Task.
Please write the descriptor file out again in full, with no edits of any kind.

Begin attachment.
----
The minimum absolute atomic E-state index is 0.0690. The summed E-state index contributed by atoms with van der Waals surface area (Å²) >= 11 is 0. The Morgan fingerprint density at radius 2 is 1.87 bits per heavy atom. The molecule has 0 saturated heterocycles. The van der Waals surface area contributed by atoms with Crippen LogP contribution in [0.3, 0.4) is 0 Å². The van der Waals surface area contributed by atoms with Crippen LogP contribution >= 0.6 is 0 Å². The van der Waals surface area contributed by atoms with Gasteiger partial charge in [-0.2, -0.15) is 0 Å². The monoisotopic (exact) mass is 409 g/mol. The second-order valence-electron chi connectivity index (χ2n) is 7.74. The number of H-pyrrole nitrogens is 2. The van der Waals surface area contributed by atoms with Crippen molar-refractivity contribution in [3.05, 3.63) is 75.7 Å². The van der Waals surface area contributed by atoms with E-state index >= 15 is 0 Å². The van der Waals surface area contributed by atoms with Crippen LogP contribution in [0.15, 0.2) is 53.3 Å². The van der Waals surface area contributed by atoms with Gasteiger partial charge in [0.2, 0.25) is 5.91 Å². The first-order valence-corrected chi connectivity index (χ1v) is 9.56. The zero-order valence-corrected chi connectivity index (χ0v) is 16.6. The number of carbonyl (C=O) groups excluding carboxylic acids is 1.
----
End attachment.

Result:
The minimum absolute atomic E-state index is 0.0690. The summed E-state index contributed by atoms with van der Waals surface area (Å²) >= 11 is 0. The Morgan fingerprint density at radius 2 is 1.87 bits per heavy atom. The molecule has 0 saturated heterocycles. The van der Waals surface area contributed by atoms with Crippen LogP contribution in [0.3, 0.4) is 0 Å². The van der Waals surface area contributed by atoms with Crippen LogP contribution >= 0.6 is 0 Å². The van der Waals surface area contributed by atoms with Gasteiger partial charge in [-0.2, -0.15) is 0 Å². The monoisotopic (exact) mass is 409 g/mol. The second-order valence-electron chi connectivity index (χ2n) is 7.74. The number of H-pyrrole nitrogens is 2. The van der Waals surface area contributed by atoms with Crippen molar-refractivity contribution in [3.05, 3.63) is 75.7 Å². The van der Waals surface area contributed by atoms with E-state index >= 15 is 0 Å². The van der Waals surface area contributed by atoms with Crippen LogP contribution in [0.15, 0.2) is 53.3 Å². The van der Waals surface area contributed by atoms with Gasteiger partial charge in [0.2, 0.25) is 5.91 Å². The first-order valence-corrected chi connectivity index (χ1v) is 9.56. The zero-order valence-corrected chi connectivity index (χ0v) is 16.6. The number of carbonyl (C=O) groups excluding carboxylic acids is 1.